We are in Eastport, Maine again, which is one of the places on our favorites list. Susan had her last dentist appointment on Monday and doesn’t have to be back until July 30th. She was feeling well enough that we left Bellingham the next morning, heading north. We stayed the night near Bangor, Maine and the next morning we drove the rest of the way to Eastport, Maine, where we will stay for a week.
At one time Eastport was one of the major fishing ports for the East Coast but the fisheries collapsed almost a hundred years ago and most of the fishing fleets and fishermen went away. Most of the downtown buildings date from that era so it still has a quaint look about it. Eastport has been in the economic doldrums for quite a while but lately it has been undergoing a slow revival and makeover as a tourist town. A number of the artsy-craftsy set have taken up residence here and there are several galleries showing (and selling) their work.
I doubt that Eastport will ever seriously compete with Bar Harbor or Boothbay Harbor or Freeport as a tourist center. It is well off the beaten track and a long trip over two-lane roads. Even on its busiest days the center of Eastport is fairly quiet, but that is one of the things we like about it. Eastport does seem to be slowly succeeding, however. Since last year we’ve seen that several formerly empty storefronts now have businesses in them. There is a new bakery in town, the IGA supermarket is putting on a new addition and a number of the buildings are being renovated.
Eastport is still mostly a working town, though. There is a lot of lobstering done here and there are salmon pens everywhere. Eastport is also a deep water port, capable of taking full-size freighters so a fair amount of transshipping is done here as well.
We have been doing our share to help boost the local economy. On Thursday we visited the Moose Island bakery (frosted brownies, miniature carrot cakes, apple popovers and rye bread), had hot dogs and onion rings at Daisy’s next to the wharf and ice cream cones at AMG, a shop that shared space with an office that booked windjammer cruises. On the way back to the campground we picked up a gallon (yes, a gallon) of mustard from Rayes Mustard Mill.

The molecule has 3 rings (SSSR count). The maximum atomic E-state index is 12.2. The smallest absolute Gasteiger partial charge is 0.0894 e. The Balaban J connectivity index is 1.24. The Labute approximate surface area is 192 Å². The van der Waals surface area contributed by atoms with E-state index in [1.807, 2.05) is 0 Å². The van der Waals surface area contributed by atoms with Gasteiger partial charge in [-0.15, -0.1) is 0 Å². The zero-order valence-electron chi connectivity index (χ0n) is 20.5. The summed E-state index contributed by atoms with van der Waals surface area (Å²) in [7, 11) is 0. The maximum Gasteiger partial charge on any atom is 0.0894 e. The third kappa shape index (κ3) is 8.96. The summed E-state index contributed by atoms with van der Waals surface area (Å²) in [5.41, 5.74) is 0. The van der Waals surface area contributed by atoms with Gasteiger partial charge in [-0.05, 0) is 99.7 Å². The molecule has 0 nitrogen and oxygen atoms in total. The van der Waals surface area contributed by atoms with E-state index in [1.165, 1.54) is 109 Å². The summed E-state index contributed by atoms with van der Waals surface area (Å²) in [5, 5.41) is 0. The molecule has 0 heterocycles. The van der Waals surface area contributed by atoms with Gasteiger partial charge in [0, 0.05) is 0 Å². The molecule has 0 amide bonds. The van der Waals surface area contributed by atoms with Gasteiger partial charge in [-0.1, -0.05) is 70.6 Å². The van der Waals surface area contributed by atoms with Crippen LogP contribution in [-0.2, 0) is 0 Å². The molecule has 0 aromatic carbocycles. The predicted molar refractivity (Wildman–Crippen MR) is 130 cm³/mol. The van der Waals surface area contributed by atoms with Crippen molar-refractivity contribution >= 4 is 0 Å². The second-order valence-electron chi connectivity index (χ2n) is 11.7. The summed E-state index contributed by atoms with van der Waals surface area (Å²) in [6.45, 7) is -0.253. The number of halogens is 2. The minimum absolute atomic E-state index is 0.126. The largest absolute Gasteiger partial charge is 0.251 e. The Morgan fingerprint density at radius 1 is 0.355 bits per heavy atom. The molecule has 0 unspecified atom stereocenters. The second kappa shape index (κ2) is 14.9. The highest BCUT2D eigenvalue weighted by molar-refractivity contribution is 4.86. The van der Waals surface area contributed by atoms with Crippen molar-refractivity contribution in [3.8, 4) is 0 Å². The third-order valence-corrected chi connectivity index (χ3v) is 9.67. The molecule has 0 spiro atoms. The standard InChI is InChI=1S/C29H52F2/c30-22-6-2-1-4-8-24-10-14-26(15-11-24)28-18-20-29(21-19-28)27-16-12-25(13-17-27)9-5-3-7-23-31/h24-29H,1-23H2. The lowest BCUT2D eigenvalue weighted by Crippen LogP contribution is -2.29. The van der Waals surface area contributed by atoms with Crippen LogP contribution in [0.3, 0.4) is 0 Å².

Raye’s Mustard Mill (http://www.rayesmustard.com/index.php) claims to be the last manufacturer of stoneground mustard in the USA. All of their equipment dates from the 1800’s (they will give you a tour around the back where they make it if you ask). I am not a fan of mustard on hot dogs or sandwiches but we have several marinades we routinely make that use mustard as one of the ingredients. Raye’s mustard is very flavorful but probably milder, and certainly less harsh, than the mustards you find in the supermarket (even Grey Poupon) and unlike supermarket mustards it does not require refrigeration after it has been opened. Raye’s makes almost two dozen different varieties of mustard and we like the Old World Gourmet. We bought a gallon when we were here last September, and it lasted us about a half a year (we make a lot of marinades). $18.00 for a gallon bottle in the store. You can order it for the same price on-line, but the shipping brings the cost up quite a bit.
On Friday we went on a boat cruise around the bay, if that is what it is. Looking at the map it is hard to know where the Pasamaquoddy River ends and the Bay of Fundy and/or the Atlantic Ocean begins. Technically speaking, Campobello Island is between Eastport and the Bay of Fundy. Technically speaking, the Pasamaquoddy River flows next to our campground and by Eastport on the way to the bay. Realistically, however, there are so many islands and channels here that you can argue it just about anyway you like. Saint Andrews, New Brunswick (which is another town on our list of favorite places) is about ten miles northwest of here and closer to the source of the Pasamaquoddy River, yet considers itself to be on the Bay of Fundy.